Here we are going to substitute the numbers 1 to 5 in for n in the nth term. When n = 1, 2n - 3 = (2 × 1) - 3 = -1 When n = 2, 2n - 3 = (2 × 2) - 3 = 1 When n = 3, 2n - 3 = (2 × 3) - 3 = 3 When n = 4, 2n - 3 = (2 × 4) - 3 = 5 When n = 5, 2n - 3 = (2 × 5) - 3 = 7 Did you type those values accurately into the gaps in the sequence and in the correct order?
• Question 3

What are the first five terms of this sequence?

3n + 2

EDDIE SAYS
Again, we need to substitute the numbers 1 to 5 in for n in the nth term to answer this. When n = 1, 3n + 2 = (3 × 1) + 2 = 5 When n = 2, 3n + 2 = (3 × 2) + 2 = 8 When n = 3, 3n + 2 = (3 × 3) + 2 = 11 When n = 4, 3n + 2 = (3 × 4) + 2 = 14 When n = 5, 3n + 2 = (3 × 5) + 2 = 17 How did you get on there?
• Question 4

What is the 100th term of this sequence?

3n - 5

295
EDDIE SAYS
This is the same as before, just using a bigger number. All we have to do here is substitute n = 100 into the nth term: When n = 100, 3n - 5 = (3 × 100) - 5 = 295 That would have been very time-consuming to find using a term-to-term rule, wouldn't it?
• Question 5

James thinks that the 4th term of the sequence 3n - 1 is one third of the 4th term of the sequence 7n + 5.

Is James correct?

Yes
EDDIE SAYS
Lets split this question up. The 4th term of 3n - 1 is (3 × 4) - 1 = 11 The 4th term of 7n + 5 is (7 × 4) + 5 = 33 Is 11 one third of 33? It is! So James is correct.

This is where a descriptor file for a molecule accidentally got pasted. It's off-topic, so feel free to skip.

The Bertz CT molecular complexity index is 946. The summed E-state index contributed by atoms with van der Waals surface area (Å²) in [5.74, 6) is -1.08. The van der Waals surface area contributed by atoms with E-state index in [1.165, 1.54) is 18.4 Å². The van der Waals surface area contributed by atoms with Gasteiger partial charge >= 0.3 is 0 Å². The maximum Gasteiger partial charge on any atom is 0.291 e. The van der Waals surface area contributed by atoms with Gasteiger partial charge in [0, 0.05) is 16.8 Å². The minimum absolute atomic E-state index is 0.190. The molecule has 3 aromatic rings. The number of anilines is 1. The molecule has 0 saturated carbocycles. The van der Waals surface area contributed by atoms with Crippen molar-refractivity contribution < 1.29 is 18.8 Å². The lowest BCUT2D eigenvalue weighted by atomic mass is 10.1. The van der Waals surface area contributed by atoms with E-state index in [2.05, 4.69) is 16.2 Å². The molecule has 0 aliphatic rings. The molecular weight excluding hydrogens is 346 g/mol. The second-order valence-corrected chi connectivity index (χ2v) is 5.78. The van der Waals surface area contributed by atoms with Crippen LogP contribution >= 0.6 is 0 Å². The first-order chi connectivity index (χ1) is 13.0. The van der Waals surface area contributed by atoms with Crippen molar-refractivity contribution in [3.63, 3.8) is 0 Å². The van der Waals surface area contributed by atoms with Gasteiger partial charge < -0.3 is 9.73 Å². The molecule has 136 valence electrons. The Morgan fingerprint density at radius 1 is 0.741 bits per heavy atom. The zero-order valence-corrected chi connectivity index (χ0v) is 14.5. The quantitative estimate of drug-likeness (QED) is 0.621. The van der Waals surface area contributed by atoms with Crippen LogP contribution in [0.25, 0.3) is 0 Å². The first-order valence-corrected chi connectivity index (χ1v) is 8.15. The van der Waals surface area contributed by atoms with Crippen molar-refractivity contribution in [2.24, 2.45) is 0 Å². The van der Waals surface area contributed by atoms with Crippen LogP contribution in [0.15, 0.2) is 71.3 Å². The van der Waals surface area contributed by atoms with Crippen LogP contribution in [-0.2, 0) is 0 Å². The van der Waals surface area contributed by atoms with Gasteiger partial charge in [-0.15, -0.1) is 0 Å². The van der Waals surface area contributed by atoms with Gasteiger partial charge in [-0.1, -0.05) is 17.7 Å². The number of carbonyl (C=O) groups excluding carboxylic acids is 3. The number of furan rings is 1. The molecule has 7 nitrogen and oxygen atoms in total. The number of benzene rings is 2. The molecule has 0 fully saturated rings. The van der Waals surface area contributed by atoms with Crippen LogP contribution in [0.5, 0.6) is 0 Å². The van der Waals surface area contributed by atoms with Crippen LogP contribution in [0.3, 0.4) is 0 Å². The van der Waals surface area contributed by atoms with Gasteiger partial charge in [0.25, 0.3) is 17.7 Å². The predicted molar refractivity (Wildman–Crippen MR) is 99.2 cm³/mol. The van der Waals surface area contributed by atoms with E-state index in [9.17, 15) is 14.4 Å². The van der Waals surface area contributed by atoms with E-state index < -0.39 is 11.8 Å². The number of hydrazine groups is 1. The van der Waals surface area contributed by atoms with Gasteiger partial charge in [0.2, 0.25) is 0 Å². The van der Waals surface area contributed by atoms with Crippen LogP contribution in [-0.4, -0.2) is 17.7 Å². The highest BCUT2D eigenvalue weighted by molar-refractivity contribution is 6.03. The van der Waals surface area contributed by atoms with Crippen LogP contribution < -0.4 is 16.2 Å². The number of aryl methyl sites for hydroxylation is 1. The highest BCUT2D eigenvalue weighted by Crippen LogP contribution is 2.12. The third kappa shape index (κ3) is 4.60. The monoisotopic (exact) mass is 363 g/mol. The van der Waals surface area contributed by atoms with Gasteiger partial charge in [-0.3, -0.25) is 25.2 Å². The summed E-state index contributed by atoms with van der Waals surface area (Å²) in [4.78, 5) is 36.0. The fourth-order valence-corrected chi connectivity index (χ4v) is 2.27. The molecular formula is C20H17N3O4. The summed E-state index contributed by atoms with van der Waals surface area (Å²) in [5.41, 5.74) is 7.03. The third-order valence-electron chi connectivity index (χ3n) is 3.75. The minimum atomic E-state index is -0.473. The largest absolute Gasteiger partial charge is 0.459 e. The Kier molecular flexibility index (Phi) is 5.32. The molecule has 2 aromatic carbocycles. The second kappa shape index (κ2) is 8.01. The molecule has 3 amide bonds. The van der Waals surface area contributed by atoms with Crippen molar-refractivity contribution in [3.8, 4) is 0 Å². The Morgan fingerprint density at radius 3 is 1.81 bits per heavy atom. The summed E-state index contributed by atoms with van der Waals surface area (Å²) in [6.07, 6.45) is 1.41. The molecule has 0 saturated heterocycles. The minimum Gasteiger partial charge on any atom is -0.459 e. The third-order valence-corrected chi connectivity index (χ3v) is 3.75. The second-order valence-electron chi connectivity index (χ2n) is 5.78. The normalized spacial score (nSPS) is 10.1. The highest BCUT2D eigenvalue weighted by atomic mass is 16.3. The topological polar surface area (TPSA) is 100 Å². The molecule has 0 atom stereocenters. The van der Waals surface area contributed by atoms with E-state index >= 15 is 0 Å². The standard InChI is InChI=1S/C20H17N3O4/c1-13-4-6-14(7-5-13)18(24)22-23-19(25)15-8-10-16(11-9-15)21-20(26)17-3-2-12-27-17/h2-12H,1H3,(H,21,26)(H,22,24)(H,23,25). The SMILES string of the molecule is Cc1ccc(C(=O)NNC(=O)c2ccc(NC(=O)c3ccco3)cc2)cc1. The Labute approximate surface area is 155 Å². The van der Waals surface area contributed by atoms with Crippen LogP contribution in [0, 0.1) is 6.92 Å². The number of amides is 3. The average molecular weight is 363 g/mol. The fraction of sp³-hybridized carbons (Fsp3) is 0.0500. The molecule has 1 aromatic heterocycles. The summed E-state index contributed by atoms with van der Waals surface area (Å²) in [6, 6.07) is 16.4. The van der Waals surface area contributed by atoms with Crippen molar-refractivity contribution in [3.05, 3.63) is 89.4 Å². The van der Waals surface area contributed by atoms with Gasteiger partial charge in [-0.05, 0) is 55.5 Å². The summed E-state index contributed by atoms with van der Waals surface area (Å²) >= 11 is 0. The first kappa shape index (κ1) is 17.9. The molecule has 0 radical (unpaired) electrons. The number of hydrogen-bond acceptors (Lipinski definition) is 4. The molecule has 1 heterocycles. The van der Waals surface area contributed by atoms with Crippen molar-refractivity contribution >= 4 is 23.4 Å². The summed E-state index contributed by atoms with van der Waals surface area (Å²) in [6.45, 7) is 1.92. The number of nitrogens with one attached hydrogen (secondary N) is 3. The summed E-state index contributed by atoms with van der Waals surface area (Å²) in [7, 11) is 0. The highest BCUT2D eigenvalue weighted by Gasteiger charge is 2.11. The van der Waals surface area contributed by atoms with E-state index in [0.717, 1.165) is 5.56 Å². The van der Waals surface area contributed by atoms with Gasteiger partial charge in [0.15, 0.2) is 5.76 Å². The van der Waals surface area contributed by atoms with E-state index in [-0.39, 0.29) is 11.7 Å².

• Question 6

What is the difference between the 100th and 50th terms of this sequence?

5n - 1

250
EDDIE SAYS
Did you spot that this is like one of the examples in the Intro? We need to find the 100th term and the 50th term and then subtract them. When n = 100, 5n - 1 = (5 × 100) - 1 = 499 When n = 50, 5n - 1 = (5 × 50) - 1 = 249 If we subtract the 50th term from the 100th, we reach: 499 - 249 = 250
• Question 7

Match each sequence below with its correct first 5 terms.

Column B

2n + 1
3, 5, 7, 9, 11
3n - 2
1, 4, 7, 10, 13
4n + 1
5, 9, 13, 17
6n - 7
-1, 5, 11, 17, 23
EDDIE SAYS
We can work these out by substituting the values of n from 1-5 into each nth term, but do we even need to work these all out? We can also look for patterns in the numbers to help us match these pairs quicker. 2n + 1 must go up in 2s, so which sequence does this match with? 3n - 2 will match a sequence with gaps of 3. 4n + 1 will match a sequence with gaps of 4. 6n - 7 will match a sequence with gaps of 6. Did these observations help you match these more quickly?
• Question 8

Which is the first number to appear in both the sequences described by 2n + 1 and 4n + 1

5
EDDIE SAYS
The only way we find this out is to work out the sequences up to the 10th term. 2n + 1: 3, 5, 7, 9, 11, 13, 15, 17, 19, 21 4n + 1: 5, 9, 13, 17, 21, 25, 29, 33, 37, 41 Which numbers appear in both? 5, 9, 13, 17, 21, etc. What is the first number which appears in both? It's 5.
• Question 9

What is the average of the first 5 terms of this sequence?

7n - 3

18
EDDIE SAYS
Our first step here is to work out the first five terms of this sequence by substituting n = 1, n = 2, etc. into the nth term. 7n - 3 = 4, 11, 18, 25, 32, ... If we see the word 'average', we need to add all the values together and divide by the number of values present. 4 + 11 + 18 + 25 + 32 = 90 90 ÷ 5 = 18
• Question 10

Which is larger?

The 12th term of 3n + 2 or the 6th term of 6n + 1.

12th term of 3n + 2
EDDIE SAYS
This looks harder than it actually is. All we need to do is to work out these two values in the way we have before and then compare them. 12th term of 3n + 2 = (3 × 12) + 2 = 38 6th term of 6n + 1 = (6 × 6) + 1 = 37 Which of these values is larger? Congratulations on completing this activity! Why not practise some more activities on the nth term now that you are on a roll?